None of those moves would be bad (none of the three players are hitting well on the year), but Worth becomes the most redundant after yesterday’s trade.

The Tigers will need to make another roster move once Andy Dirks completes his rehab assignment (he’s currently playing in AAA Toledo). Either Raburn or Kelly will likely be gone then.

The club also announced that Al Alburquerque will begin his rehab assignment today in Lakeland. He could potentially be a key addition to the bullpen later in the season.

MattSnyder is the editor of The Tigers Den. He can be reached on Twitter @snyder_matthew.

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Written by Matt Snyder | 24 July 2012

OmarInfanteMarlinsDave Dombrowski has a knack for turning left when everyone’s looking right. This move wasn’t as out-of-left-field as the Miguel Cabrera trade, the Doug Fister trade, or the Prince Fielder signing, not even close, but Dombrowski again picked up a name that nobody had been talking about.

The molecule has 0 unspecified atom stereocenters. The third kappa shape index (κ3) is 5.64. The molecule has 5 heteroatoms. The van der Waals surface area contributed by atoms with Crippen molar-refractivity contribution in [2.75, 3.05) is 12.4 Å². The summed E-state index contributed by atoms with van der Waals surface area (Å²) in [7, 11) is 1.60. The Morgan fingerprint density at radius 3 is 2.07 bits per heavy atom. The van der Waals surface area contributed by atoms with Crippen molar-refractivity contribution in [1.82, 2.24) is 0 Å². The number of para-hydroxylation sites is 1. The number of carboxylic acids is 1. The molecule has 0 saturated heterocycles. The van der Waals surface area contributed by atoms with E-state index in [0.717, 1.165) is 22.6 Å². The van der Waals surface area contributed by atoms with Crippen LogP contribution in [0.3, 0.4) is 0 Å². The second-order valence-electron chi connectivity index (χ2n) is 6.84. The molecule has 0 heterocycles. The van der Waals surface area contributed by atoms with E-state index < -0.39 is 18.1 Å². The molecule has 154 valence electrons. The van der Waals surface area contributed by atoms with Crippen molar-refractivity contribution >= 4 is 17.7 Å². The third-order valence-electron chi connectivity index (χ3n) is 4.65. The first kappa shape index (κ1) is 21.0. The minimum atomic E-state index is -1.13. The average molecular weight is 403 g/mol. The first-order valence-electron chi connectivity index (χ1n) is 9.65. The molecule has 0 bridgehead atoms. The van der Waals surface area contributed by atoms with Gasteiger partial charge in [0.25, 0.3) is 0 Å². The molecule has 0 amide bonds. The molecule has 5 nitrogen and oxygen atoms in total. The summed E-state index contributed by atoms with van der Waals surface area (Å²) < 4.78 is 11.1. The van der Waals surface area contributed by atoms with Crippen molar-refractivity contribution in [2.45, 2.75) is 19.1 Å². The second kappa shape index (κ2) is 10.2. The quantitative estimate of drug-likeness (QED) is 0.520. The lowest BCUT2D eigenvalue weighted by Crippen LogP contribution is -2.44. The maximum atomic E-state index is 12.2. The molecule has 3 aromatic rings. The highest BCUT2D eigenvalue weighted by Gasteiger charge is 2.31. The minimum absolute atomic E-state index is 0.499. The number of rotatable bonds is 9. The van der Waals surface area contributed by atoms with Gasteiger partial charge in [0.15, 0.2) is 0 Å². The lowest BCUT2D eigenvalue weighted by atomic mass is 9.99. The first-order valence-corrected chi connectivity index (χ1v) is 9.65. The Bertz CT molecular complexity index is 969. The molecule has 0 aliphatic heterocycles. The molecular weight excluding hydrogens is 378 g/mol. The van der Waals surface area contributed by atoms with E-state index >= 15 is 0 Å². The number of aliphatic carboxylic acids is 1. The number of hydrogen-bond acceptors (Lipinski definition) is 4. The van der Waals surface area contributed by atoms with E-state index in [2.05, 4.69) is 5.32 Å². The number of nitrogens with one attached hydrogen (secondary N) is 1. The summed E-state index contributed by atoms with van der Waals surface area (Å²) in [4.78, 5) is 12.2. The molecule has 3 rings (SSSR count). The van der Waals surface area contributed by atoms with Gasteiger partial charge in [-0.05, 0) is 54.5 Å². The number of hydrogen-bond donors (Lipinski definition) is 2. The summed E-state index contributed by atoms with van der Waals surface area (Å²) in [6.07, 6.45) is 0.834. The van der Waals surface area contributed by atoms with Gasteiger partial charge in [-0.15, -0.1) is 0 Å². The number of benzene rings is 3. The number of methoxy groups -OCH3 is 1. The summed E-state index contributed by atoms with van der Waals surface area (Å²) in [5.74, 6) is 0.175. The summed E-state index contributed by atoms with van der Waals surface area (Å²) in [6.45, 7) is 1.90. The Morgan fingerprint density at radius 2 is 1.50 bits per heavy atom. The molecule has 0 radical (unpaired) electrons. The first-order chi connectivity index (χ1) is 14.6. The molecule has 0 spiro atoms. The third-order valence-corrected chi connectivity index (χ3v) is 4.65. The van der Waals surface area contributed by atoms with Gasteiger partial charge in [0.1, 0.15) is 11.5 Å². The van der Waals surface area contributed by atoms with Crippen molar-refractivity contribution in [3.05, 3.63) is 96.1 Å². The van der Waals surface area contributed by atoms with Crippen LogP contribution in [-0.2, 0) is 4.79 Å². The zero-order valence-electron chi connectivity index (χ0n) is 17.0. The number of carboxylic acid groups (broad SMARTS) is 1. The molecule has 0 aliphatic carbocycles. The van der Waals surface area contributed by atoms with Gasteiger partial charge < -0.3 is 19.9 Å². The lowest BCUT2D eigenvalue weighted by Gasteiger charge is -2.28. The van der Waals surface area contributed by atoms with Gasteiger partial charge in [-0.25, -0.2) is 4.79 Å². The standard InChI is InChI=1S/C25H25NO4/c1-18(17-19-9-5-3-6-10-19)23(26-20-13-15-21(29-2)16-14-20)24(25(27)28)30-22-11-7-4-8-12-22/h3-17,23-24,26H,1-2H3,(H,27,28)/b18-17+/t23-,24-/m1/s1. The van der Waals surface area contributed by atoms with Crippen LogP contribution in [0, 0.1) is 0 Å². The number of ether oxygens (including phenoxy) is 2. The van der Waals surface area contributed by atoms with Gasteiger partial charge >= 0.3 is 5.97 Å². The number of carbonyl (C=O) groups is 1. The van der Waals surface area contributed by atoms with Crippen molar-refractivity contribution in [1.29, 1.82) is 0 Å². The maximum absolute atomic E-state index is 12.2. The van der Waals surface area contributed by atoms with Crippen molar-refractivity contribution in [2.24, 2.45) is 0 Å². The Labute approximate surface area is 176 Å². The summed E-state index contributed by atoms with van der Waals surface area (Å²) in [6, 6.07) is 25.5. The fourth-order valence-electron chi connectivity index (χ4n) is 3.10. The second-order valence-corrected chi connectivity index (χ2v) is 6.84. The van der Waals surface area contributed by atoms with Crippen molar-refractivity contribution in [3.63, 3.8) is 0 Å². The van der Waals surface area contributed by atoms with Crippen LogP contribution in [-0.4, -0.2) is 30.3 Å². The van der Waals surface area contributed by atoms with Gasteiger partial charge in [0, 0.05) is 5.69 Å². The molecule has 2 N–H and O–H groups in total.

The Tigers grabbed (former Tiger) second baseman Omar Infante – one of the hottest trade targets among fans, to be sure – and starting pitcher Anibal Sanchez for highly rated prospects Jacob Turner and catcher Rob Brantly along with left handed pitcher Brian Flynn. The two teams will also swap the competitive balance picks they obtained in last week’s lottery.

Here’s a look at the pieces in the trade:

Omar Infante: Omar should be a familiar name in Detroit. He was once a prospecty type middle infielder for the Tigers that was rushed to the big league level in 2002 and 2003 due to the complete lack of talent in the organization. He floundered around as an everyday player for a few years before moving to a super-utility role once payroll was expanded and players like Carlos Guillen and Placido Polanco joined the club.